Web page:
Is the scarcity of contractors affecting the MidEast’s retrofit market?
Investment in retrofitting is on the up as building owners cash in on the benefits of eco-friendly properties, but a lack of specialist contractors on the ground threatens to derail development
It is a fact that the retrofit market is growing in the Middle East. Fuelled by demands for energy efficiency, cost savings, and the mitigation of the effects of climate change, experts say solar-energy technology is gaining popularity in regional retrofitting.
Chief executive officer at Enova, Anne Le Guennec, says the reason solar energy lends itself well to retrofit schemes is down to one primary factor: cost. “The price of solar technology has decreased significantly in the last five years, enough to be competitive compared to the price of electricity,” she says. “The willingness to adopt renewable energy was always there in the market.”
Cash is king in the construction industry, and now that solar energy is more efficient and budget-friendly than ever before, investment and innovation in the Middle East are starting to flow.
When it comes to retrofits, the Sharjah Electricity and Water Authority (SEWA) does not use the law to coerce building owners into retrofit programmes, even though it needs to slash Sharjah’s energy consumption by 30% by 2020. Instead, the authority runs a series of initiatives highlighting the ways in which customers can benefit from a comprehensive retrofit programme (p30).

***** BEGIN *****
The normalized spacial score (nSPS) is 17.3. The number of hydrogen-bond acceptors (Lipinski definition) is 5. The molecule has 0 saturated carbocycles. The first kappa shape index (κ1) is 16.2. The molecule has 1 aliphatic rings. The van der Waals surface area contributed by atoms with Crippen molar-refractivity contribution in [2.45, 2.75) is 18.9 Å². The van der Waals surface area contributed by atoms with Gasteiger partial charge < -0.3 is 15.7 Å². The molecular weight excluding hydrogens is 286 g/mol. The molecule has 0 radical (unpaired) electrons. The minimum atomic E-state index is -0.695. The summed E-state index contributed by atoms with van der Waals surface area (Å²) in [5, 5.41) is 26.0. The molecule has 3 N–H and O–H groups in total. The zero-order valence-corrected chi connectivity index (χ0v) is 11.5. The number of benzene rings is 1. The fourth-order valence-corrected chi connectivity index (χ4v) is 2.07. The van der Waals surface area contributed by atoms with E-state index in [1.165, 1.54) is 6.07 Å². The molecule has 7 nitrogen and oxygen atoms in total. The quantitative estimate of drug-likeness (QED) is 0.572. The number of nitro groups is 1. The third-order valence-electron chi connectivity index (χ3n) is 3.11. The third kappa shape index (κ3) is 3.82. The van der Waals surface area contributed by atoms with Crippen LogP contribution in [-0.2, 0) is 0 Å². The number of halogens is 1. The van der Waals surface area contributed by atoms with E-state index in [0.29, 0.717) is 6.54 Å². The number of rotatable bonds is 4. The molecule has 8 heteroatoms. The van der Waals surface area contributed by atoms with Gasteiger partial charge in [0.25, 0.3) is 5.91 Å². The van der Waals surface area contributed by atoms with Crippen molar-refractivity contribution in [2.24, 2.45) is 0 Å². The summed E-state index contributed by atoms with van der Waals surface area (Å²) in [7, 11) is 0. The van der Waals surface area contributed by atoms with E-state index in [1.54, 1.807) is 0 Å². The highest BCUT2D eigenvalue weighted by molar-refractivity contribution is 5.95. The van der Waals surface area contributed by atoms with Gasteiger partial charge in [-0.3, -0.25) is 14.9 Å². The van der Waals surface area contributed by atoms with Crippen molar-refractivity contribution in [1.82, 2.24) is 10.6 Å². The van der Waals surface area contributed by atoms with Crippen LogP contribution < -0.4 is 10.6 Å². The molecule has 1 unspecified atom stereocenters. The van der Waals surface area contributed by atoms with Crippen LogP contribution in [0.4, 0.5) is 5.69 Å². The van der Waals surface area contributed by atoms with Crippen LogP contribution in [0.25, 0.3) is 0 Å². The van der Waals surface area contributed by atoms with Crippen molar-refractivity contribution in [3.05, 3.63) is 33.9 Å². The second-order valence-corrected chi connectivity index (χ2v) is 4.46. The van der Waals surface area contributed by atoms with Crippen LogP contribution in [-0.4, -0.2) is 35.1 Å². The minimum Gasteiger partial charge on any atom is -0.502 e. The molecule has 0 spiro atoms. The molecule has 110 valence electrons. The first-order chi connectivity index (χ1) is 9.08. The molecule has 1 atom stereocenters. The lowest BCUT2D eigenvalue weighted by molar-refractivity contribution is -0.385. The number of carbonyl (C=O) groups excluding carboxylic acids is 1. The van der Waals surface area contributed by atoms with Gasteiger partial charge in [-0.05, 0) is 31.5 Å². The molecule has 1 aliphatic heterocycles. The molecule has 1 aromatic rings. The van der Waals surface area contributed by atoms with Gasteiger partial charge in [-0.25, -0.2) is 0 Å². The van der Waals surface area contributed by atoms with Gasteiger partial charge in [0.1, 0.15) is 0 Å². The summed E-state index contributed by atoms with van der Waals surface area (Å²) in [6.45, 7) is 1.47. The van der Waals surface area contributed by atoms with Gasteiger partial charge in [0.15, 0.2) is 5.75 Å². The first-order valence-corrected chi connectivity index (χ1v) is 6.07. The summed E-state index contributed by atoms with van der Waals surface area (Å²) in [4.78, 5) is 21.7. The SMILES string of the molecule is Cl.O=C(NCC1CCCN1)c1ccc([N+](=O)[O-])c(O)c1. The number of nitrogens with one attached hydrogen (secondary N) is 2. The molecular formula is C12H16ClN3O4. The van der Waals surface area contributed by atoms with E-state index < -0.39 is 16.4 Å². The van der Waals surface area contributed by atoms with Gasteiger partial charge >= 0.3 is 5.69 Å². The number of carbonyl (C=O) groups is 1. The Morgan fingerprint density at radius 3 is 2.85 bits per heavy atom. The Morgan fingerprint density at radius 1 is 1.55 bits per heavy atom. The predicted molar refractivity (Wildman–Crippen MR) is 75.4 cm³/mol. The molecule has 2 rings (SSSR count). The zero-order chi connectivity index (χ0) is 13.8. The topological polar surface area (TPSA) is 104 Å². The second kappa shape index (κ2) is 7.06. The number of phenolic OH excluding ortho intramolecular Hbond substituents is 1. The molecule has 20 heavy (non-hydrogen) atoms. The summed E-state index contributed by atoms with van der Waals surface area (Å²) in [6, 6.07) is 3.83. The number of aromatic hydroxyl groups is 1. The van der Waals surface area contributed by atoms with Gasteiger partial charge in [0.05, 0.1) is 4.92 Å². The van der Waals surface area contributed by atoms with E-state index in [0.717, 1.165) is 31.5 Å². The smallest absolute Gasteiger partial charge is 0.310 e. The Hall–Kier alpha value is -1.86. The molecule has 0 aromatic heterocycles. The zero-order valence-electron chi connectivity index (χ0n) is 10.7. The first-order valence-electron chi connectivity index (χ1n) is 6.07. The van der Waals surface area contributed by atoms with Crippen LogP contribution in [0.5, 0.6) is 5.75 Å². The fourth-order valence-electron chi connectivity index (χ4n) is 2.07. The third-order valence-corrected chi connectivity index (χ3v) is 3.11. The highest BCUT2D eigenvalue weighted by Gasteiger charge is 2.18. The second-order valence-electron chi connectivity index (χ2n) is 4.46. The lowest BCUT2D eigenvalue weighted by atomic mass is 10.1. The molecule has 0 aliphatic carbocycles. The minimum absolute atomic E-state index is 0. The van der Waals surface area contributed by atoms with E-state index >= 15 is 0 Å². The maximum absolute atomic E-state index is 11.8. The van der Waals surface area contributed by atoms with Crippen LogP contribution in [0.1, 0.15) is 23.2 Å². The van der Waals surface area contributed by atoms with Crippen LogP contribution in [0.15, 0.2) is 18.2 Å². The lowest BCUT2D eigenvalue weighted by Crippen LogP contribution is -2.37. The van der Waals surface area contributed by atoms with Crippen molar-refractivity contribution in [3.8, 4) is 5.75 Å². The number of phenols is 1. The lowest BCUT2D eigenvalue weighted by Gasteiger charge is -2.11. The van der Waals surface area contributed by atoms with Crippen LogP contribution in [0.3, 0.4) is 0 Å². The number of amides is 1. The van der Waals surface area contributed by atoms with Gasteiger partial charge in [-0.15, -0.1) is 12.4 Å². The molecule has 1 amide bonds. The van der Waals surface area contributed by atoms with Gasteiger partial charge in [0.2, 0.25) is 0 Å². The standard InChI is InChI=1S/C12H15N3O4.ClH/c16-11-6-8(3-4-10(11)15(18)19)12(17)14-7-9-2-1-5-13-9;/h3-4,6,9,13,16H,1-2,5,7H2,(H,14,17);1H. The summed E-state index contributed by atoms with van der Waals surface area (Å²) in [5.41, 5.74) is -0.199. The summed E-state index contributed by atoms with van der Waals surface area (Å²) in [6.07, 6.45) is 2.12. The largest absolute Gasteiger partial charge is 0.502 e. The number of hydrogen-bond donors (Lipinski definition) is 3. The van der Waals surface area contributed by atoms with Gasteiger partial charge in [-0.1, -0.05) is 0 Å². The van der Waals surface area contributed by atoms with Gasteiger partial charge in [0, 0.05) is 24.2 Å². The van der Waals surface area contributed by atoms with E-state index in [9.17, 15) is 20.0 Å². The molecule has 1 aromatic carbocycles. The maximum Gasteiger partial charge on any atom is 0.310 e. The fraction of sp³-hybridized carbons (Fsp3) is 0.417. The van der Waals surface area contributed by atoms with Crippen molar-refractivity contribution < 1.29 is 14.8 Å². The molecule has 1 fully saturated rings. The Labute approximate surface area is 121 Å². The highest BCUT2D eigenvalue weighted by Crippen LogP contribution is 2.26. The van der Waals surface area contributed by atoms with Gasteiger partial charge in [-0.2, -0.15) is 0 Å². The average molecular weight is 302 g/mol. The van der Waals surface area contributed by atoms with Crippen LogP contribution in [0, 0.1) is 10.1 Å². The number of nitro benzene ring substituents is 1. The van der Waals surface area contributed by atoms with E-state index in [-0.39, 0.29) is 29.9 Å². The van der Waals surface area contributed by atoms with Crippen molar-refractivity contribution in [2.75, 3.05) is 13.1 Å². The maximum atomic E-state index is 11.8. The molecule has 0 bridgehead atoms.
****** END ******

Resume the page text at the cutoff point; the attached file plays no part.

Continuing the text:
SEWA has identified the top 100 energy users in Sharjah and is encouraging all of them to introduce retrofit programmes. This involves helping them to reduce energy consumption and explore fresh ways to boost efficiency.
While SEWA is offering a helping hand with retrofits in the emirate, the lack of specialist contractors in the field – not only in Sharjah but throughout the UAE – threatens to slow down the rate of progress. Etihad Energy Services Company (Etihad ESCO), for instance, has more than 50 retrofit projects in pipeline, yet tells Construction Week it cannot implement any of them because of the shortage of retrofit specialists currently active in the region.
“We have more than 50 projects in the pipeline, but we cannot roll them out because the number of companies working is not enough,” says chief executive officer of Etihad ESCO, Ali Mohd Al Jassim.
Etihad does have a solution to this issue, however; it recently launched what Al Jassim calls a “capacity-building training programme” to boost the number of specialist workers in the public and private sector (p26).
It remains to be seen whether Etihad ESCO’s initiative will help to create the skilled operatives needed to deliver this substantial pipeline. But despite the small talent pool, the appetite to roll out retrofit projects remains strong throughout the Middle East. And one only needs to look at the benefits that were gained by Dubai International Airport from such a project to see that the future for retrofitting in the region is bright (p28).